By Belinda Willis
As most of Bickford’s 180 Salisbury based staff are home at night sleeping, a squad of five driverless forklifts quietly traverse the distribution warehouse preparing for the morning’s deliveries.
They follow instructions uploaded to a computer system during the day to ensure the correct products, among some 400 made by the South Australian drinks business, are waiting at the loading dock.
“We have a software program that allows us to track each item by location, the automatic guided vehicles will put away stock in designated locations, then they can pick up stock from those locations and we can track every aspect including use by dates,” supply chain manager Darren Wittenberg says.
When the automatic guided vehicles were bought for the Salisbury facility in 2012 the company was one of the first in the state to incorporate the technology into its production and distribution system.
Now the company that sold Bickford’s these vehicles brings potential new clients along to show how effectively they operate.
In fact, Darren and commercialisation manager Shane Houghton are often conducting tours of the pristine and highly efficient production lines and warehouse that is family owned and overseen by Bickford’s Group chief Angelo Kotses.
It’s surprisingly quiet inside the vast building where five different production lines ensure the company’s juices, cordials and alcohol products are bottled and packaged.
Among them is the iconic Bickford’s Lime Juice Cordial that helped make the company a household name and, in 2006, was recognised by the National Trust of South Australia as a Heritage Icon.
A PET packaging and filling plant is able to blow, decorate, fill and pack a range of still and hot plastic bottles, while other sections of the facility label, wrap and pack bottles for distribution to customers all over the world.
“Over the past 10 years, the business has become very complex,” Darren says.
“It has grown through acquisitions of brands and assets and they have all come into the Bickford’s Group family, in order to coordinate that growth we have had to put new equipment and systems in place so it’s streamlined.
“One day we will be running water, cordial, juices and later in that day it may switch over to beer, wine or spirits.”
As a result, the group that owns both Bickford’s beverages and Vok, the alcohol beverage unit of the business, has aimed to keep its state-of-the-art manufacturing facility it moved into during 2005, ahead of the curve.
Commercialisation manager Shane Houghton says it’s vital to have efficient systems.
Its production lines can be quickly cleaned and switched to alternate drinks for bottling – while the automatic forklifts transfer products from the production shed and into the warehouse using a cutting edge software program.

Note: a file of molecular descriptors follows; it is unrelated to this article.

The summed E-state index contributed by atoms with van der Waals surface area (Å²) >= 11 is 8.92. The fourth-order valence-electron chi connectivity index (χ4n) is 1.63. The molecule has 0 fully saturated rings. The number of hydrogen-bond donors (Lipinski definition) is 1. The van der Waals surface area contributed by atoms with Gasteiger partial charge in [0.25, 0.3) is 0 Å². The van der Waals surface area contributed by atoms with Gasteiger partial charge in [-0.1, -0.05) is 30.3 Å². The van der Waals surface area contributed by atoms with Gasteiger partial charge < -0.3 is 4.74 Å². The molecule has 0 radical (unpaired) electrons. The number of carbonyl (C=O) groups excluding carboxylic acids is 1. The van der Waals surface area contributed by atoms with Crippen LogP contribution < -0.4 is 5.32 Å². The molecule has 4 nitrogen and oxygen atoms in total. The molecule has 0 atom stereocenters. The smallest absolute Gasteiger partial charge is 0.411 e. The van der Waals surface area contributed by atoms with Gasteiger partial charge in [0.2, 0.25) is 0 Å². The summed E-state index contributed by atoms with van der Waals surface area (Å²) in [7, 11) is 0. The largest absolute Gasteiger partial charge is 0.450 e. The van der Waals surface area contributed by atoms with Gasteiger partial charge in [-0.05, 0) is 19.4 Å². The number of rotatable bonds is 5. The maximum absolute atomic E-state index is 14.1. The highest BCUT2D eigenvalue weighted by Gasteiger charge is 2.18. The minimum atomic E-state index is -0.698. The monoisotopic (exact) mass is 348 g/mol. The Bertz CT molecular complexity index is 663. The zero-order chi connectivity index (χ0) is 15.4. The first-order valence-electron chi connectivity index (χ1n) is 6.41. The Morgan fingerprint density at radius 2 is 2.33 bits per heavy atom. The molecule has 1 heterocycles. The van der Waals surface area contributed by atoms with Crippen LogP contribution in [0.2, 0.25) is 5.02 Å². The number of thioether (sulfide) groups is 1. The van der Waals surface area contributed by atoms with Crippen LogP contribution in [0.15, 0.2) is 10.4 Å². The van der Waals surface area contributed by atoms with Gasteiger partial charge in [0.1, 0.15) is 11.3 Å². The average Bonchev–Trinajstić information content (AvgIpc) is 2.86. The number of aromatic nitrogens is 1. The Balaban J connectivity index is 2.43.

“Effectively we don’t need to stock-take any more, our warehouse management system has 100% stock accuracy,” Shane says.
The vehicles stop if sensors pick up movement ahead and if they aren’t working, drive themselves back to battery charging stations around the warehouse.
This embracing of advanced manufacturing technologies is an impressive vision for one of the nation’s oldest brands, founded more than 175 years ago.
The Bickford’s group has also invested in sterile filtration technologies, meaning it can produce a number of products free of preservatives that do not need to be pasteurised.
“As a beverage company, a vital ingredient in all our products is water,” according to company statements.
“Naturally, purity is supremely important so we invested in a sophisticated water treatment plant that uses reverse osmosis technology. Before being used in our products all water passes through a series of filters to remove the impurities.”
The group also owns a $25m purpose built manufacturing facility, the 5000 tonne crush Step Road winery in Langhorne Creek on the Fleurieu Peninsula.
Other assets include the 23rd Street Distillery in Renmark, the Beenleigh Distillery in Queensland, Pomegranates Australia in the Northern Mallee and the Beresford Estate luxury function centre and tasting pavilion, nestled among 28ha of super-premium vineyards at McLaren Flat.
Staff based at Bickford’s Salisbury headquarters and production site in northern Adelaide are equipped with the latest in ordering programs, with the sales team using tablets and iPads for direct ordering.
“We are always looking at ways to improve, whether it be through programming or engineering, we never stop at the status quo and say that’s how we do it now, “ Darren says.
“It’s about working smarter not harder, if you don’t it means more costs and we want to be the most cost effective producer out there so we can be competitive not just to imports coming in but also exporting to other countries.”
I Choose SA for Advanced Manufacturing stories are made possible by City of Salisbury:
Industry in focus: Advanced Manufacturing
Throughout the month of September, the state’s advanced manufacturing industry will be under the magnifying glass as part of I Choose SA.
As SA transforms away from traditional manufacturing processes, innovative and sophisticated products and services are taking their place, creating new jobs and investment opportunities for the state. Read more stories here.
Visit I Choose SA to meet the people building business and industry in SA, and to find out how your choices make a difference to our state.